You wouldn’t think it was possible to end a sentence without a period. Just a blank space Followed by a new sentence. But this is surprisingly easy to do. Not like you see it ever page, but more than once per manuscript is not unusual.
Hey, did you notice the typo in that sentence? It’s amazingly easy to type “ever” when you mean “every,” and even easier to make the reverse mistake. Those terminal letters that OUGHT to be there just flow out of your fingers. Generally you catch this, but not always.
If you rewrited a sentence, it’s possible to wind up with an abomination where the verb is in the wrong tense. Just every now and then it will slip by despite re-reading. This is especially possible if you are happy with the scene and don’t re-read it carefully.
My laptop keyboard is getting pickier about how hard you hit the keys, and frequently the “s” doesn’t appear at the end of a plural word because I haven’t hit the key hard enough. I have to hit the “t” a bit harder than other letters, and so I’m constantly typing I instead of it. (Autocorrect capitalizes the I when the t doesn’t appear.) Also, I randomly hit the “k” when reaching for other keys. If I’m tired, I can easliy reverse letters or type “pebble” when I meant “people.” Generally I backspace and fix this kind of thing right away — sometimes I seem to spend as much time backspacing as moving forward — but every now and then a typo will slip through.
Still, I’m pretty happy with how this revision is going.
There were no copy-edit types of corrections for the first 83 pages, and no substantive suggestions until p. 121. That’s pretty good! The number of “Great!” and “Hah!” notations outnumbers the typos by a good margin, so that’s satisfying.
I’ve done a full sweep through the manuscript to address big points, and some of those big points will get revisited again before I declare myself to be finished because when you get suggestions like “Can you increase tension between these two characters toward the beginning?” and “Can you keep Keri more vulnerable and flawed through the middle?”, it’s hard to know when you’ve done enough.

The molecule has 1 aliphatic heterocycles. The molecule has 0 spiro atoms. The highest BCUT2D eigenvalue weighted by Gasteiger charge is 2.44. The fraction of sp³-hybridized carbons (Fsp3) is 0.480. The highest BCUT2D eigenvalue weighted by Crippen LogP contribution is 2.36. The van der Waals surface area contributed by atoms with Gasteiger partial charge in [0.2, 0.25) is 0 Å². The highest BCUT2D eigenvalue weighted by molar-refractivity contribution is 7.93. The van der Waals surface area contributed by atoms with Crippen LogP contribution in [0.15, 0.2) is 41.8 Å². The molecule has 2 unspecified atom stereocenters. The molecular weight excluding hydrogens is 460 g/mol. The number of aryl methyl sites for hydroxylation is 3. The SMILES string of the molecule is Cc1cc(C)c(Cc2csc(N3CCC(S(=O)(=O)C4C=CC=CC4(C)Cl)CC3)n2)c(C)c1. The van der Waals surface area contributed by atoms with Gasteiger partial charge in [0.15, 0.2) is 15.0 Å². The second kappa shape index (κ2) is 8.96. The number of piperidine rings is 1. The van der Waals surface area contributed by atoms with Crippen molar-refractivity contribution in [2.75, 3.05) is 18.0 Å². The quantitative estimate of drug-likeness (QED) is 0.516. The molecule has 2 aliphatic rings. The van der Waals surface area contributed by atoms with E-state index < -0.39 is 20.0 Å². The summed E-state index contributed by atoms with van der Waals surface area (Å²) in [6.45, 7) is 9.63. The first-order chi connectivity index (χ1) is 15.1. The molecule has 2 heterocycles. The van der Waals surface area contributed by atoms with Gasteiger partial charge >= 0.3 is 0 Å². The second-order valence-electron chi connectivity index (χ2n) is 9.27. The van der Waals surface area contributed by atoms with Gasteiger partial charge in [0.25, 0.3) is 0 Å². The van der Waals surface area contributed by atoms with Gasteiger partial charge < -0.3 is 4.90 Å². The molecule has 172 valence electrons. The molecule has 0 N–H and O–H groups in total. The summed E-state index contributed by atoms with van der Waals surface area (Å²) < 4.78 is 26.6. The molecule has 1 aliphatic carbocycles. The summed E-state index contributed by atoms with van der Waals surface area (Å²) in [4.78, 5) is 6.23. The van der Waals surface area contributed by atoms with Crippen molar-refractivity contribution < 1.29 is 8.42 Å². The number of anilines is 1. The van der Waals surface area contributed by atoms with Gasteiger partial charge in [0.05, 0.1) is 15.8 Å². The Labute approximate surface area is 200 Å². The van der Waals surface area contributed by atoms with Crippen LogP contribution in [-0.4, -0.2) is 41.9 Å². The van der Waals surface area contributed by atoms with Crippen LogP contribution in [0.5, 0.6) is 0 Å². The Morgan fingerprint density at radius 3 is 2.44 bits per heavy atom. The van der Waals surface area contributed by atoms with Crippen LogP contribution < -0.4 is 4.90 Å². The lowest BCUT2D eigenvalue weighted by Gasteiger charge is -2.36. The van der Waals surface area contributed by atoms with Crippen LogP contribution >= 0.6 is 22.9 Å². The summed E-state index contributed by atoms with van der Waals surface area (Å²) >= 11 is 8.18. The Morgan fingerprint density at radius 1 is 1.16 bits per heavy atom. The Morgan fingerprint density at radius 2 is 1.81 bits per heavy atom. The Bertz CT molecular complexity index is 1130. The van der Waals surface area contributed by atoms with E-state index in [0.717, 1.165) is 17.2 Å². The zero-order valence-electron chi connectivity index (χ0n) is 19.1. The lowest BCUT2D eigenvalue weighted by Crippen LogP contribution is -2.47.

Clarity issues — “Wait, how does this make sense?” — are usually easier to address. Sometimes I must make up something brand new to explain why something makes sense because in fact it didn’t but I don’t want to change that plot point. Sometimes I just need to add a sentence to clarify something I already understood myself. Both kinds of clarity adjustments are simple because one or two sentences in the text will do it. You see how different that is from “Make this character more vulnerable through the middle,” which makes you reread and tweak a huge swath of the verbiage. I’m never sure I’ve done that well enough until my editor gives the revised manuscript a thumb’s-up.
But for now I’m still making fast progress just going through the printed manuscript and tweaking in response to my editor’s many hand-penciled comments. It’s satisfying because it is going fast and so far every tweak has been easy. Plus I find I like the story myself, always very reassuring at this stage. I could probably finish this revision by Monday, but I think I will finish it, then go to the World Fantasy Convention, then come back and read through it one more time with an eye to fiddling with those more nebulous big-scale tweaks. Then I can send it around the middle of November, comfortably ahead of my editor’s request for getting it back to her by the middle of December. THEN I can go on with other projects.